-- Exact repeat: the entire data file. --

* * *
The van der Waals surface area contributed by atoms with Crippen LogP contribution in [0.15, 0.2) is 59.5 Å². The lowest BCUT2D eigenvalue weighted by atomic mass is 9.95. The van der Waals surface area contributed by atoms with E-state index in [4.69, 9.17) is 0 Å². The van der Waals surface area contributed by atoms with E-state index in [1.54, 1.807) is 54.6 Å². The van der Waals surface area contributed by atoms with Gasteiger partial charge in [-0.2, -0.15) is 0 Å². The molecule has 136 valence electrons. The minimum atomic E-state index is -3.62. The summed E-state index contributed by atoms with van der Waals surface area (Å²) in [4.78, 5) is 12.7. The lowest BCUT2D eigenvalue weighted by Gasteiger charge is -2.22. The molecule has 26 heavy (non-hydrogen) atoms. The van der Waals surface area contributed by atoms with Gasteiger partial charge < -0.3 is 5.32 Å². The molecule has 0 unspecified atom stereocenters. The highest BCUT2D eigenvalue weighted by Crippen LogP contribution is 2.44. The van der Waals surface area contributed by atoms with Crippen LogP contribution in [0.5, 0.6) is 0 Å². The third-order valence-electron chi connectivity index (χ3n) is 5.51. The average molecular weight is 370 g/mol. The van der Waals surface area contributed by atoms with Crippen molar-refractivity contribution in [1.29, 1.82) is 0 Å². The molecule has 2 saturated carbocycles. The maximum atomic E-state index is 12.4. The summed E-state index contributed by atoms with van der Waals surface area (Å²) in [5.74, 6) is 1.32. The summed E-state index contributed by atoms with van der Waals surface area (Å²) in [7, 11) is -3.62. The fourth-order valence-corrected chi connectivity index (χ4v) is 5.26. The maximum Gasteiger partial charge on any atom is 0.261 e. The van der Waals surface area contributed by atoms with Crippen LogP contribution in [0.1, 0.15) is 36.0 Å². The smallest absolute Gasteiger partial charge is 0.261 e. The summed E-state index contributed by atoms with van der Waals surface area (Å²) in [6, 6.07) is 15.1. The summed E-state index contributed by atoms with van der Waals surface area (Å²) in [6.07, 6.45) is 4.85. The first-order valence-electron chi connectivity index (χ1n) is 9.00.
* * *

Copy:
The van der Waals surface area contributed by atoms with Crippen LogP contribution in [0.15, 0.2) is 59.5 Å². The lowest BCUT2D eigenvalue weighted by atomic mass is 9.95. The van der Waals surface area contributed by atoms with E-state index in [4.69, 9.17) is 0 Å². The van der Waals surface area contributed by atoms with E-state index in [1.54, 1.807) is 54.6 Å². The van der Waals surface area contributed by atoms with Gasteiger partial charge in [-0.2, -0.15) is 0 Å². The molecule has 136 valence electrons. The minimum atomic E-state index is -3.62. The summed E-state index contributed by atoms with van der Waals surface area (Å²) in [4.78, 5) is 12.7. The lowest BCUT2D eigenvalue weighted by Gasteiger charge is -2.22. The molecule has 26 heavy (non-hydrogen) atoms. The van der Waals surface area contributed by atoms with Gasteiger partial charge < -0.3 is 5.32 Å². The molecule has 0 unspecified atom stereocenters. The highest BCUT2D eigenvalue weighted by Crippen LogP contribution is 2.44. The van der Waals surface area contributed by atoms with Crippen LogP contribution in [0.5, 0.6) is 0 Å². The third-order valence-electron chi connectivity index (χ3n) is 5.51. The average molecular weight is 370 g/mol. The van der Waals surface area contributed by atoms with Crippen molar-refractivity contribution in [1.29, 1.82) is 0 Å². The molecule has 2 saturated carbocycles. The maximum atomic E-state index is 12.4. The summed E-state index contributed by atoms with van der Waals surface area (Å²) in [5.74, 6) is 1.32. The summed E-state index contributed by atoms with van der Waals surface area (Å²) in [7, 11) is -3.62. The fourth-order valence-corrected chi connectivity index (χ4v) is 5.26. The maximum Gasteiger partial charge on any atom is 0.261 e. The van der Waals surface area contributed by atoms with Crippen LogP contribution in [0.1, 0.15) is 36.0 Å². The smallest absolute Gasteiger partial charge is 0.261 e. The summed E-state index contributed by atoms with van der Waals surface area (Å²) in [6, 6.07) is 15.1. The summed E-state index contributed by atoms with van der Waals surface area (Å²) in [6.07, 6.45) is 4.85. The first-order valence-electron chi connectivity index (χ1n) is 9.00.